The work and non-work adjustment and adaptation of New Zealand business people while overseas on assignment (1994)
The present study examined the predictors of adjustment and adaptation in two life domains (work and non-work) for a sample of New Zealand business sojourners. One hundred and thirty-seven expatriates participated in the research while on assignment overseas. They completed questionnaires used to assess four outcome variables (psychological adjustment, socio-cultural adaptation, job satisfaction, job performance) and 16 predictor variables, including interpersonal contact and socio-demographic, culture-related, and work-related variables. From multiple regression analysis, the most important findings were; (a) each of the outcome variables were distinct and largely predicted by a unique set of variables; (b) the work-related goal of the sojourn impacted strongly upon the sojourners' feelings of psychological adjustment; (c) culture-related variables impacted the sojourners' adaptation to the foreign culture; (d) no relationship was found to exist between the sojourners' job satisfaction and job performance. These results are discussed in terms of the impact of cross-cultural transitions upon work and non-work outcomes. In addition, methodological limitations and recommendations for further research are addressed.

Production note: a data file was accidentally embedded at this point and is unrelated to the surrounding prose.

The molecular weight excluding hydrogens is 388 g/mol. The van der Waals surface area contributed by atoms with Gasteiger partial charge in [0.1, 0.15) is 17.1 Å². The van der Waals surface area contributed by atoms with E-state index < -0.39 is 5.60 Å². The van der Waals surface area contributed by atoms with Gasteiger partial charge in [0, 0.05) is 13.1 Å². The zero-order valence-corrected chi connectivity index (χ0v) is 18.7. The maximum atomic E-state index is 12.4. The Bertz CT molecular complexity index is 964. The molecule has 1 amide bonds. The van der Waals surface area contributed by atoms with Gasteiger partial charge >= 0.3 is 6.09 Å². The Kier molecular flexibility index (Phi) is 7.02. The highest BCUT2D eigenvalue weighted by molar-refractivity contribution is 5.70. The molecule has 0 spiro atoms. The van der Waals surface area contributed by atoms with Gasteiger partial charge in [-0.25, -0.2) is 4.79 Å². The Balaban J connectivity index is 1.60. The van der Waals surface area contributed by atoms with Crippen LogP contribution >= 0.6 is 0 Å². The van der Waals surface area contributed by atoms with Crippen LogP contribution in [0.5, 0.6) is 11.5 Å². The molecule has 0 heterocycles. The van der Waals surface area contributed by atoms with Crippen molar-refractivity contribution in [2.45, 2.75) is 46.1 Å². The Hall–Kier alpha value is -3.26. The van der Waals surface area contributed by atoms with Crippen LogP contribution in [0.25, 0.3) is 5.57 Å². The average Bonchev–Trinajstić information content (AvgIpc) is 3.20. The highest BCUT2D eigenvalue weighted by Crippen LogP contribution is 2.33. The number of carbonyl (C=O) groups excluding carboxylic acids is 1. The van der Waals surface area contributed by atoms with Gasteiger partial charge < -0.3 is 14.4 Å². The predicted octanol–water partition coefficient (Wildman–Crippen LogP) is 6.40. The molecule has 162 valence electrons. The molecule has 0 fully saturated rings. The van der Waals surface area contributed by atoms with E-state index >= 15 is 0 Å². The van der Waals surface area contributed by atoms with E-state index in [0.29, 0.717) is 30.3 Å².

KeywordsAdjustment (Psychology); Adaptability (Psychology); Culture shock; Businessmen--New Zealand--Psychology; Businesswomen--New Zealand--Psychology
RightsAll Rights Reserved
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